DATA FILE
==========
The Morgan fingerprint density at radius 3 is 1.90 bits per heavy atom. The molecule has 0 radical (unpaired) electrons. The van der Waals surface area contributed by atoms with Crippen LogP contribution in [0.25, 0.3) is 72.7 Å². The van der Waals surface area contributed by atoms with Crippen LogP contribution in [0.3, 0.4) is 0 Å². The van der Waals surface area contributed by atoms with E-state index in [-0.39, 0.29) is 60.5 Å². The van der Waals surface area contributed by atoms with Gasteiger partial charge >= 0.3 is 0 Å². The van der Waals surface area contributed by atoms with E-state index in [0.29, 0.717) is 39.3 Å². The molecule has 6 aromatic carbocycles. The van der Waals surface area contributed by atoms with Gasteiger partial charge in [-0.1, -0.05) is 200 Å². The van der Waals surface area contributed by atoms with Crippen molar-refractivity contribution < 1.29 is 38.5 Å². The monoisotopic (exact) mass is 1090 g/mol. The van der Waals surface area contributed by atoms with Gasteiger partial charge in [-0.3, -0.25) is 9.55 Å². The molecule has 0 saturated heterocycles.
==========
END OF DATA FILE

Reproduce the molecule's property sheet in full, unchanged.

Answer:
The Morgan fingerprint density at radius 3 is 1.90 bits per heavy atom. The molecule has 0 radical (unpaired) electrons. The van der Waals surface area contributed by atoms with Crippen LogP contribution in [0.25, 0.3) is 72.7 Å². The van der Waals surface area contributed by atoms with Crippen LogP contribution in [0.3, 0.4) is 0 Å². The van der Waals surface area contributed by atoms with E-state index in [-0.39, 0.29) is 60.5 Å². The van der Waals surface area contributed by atoms with Gasteiger partial charge >= 0.3 is 0 Å². The van der Waals surface area contributed by atoms with E-state index in [0.29, 0.717) is 39.3 Å². The molecule has 6 aromatic carbocycles. The van der Waals surface area contributed by atoms with Gasteiger partial charge in [-0.1, -0.05) is 200 Å². The van der Waals surface area contributed by atoms with Crippen molar-refractivity contribution < 1.29 is 38.5 Å². The monoisotopic (exact) mass is 1090 g/mol. The van der Waals surface area contributed by atoms with Gasteiger partial charge in [-0.3, -0.25) is 9.55 Å². The molecule has 0 saturated heterocycles.